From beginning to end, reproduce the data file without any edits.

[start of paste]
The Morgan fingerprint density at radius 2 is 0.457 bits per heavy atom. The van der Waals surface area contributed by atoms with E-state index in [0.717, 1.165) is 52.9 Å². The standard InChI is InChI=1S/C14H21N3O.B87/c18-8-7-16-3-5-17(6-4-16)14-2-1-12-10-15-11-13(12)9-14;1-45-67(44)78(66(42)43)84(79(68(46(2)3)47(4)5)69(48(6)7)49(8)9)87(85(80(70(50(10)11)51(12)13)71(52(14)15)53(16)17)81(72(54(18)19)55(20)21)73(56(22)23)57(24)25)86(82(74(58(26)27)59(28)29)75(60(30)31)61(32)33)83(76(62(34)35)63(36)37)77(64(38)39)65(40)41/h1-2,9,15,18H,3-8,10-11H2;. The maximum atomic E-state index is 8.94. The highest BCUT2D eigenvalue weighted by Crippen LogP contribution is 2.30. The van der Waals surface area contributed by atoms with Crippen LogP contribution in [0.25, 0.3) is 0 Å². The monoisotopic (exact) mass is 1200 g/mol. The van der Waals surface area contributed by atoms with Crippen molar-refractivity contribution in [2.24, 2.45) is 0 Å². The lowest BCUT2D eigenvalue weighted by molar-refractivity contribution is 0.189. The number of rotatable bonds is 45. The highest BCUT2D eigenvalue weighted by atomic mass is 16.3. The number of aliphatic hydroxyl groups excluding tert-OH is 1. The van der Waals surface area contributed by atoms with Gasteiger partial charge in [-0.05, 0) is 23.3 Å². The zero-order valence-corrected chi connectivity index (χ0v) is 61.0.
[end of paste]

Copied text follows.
The Morgan fingerprint density at radius 2 is 0.457 bits per heavy atom. The van der Waals surface area contributed by atoms with E-state index in [0.717, 1.165) is 52.9 Å². The standard InChI is InChI=1S/C14H21N3O.B87/c18-8-7-16-3-5-17(6-4-16)14-2-1-12-10-15-11-13(12)9-14;1-45-67(44)78(66(42)43)84(79(68(46(2)3)47(4)5)69(48(6)7)49(8)9)87(85(80(70(50(10)11)51(12)13)71(52(14)15)53(16)17)81(72(54(18)19)55(20)21)73(56(22)23)57(24)25)86(82(74(58(26)27)59(28)29)75(60(30)31)61(32)33)83(76(62(34)35)63(36)37)77(64(38)39)65(40)41/h1-2,9,15,18H,3-8,10-11H2;. The maximum atomic E-state index is 8.94. The highest BCUT2D eigenvalue weighted by Crippen LogP contribution is 2.30. The van der Waals surface area contributed by atoms with Crippen LogP contribution in [0.25, 0.3) is 0 Å². The monoisotopic (exact) mass is 1200 g/mol. The van der Waals surface area contributed by atoms with Crippen molar-refractivity contribution in [2.24, 2.45) is 0 Å². The lowest BCUT2D eigenvalue weighted by molar-refractivity contribution is 0.189. The number of rotatable bonds is 45. The highest BCUT2D eigenvalue weighted by atomic mass is 16.3. The number of aliphatic hydroxyl groups excluding tert-OH is 1. The van der Waals surface area contributed by atoms with Gasteiger partial charge in [-0.05, 0) is 23.3 Å². The zero-order valence-corrected chi connectivity index (χ0v) is 61.0.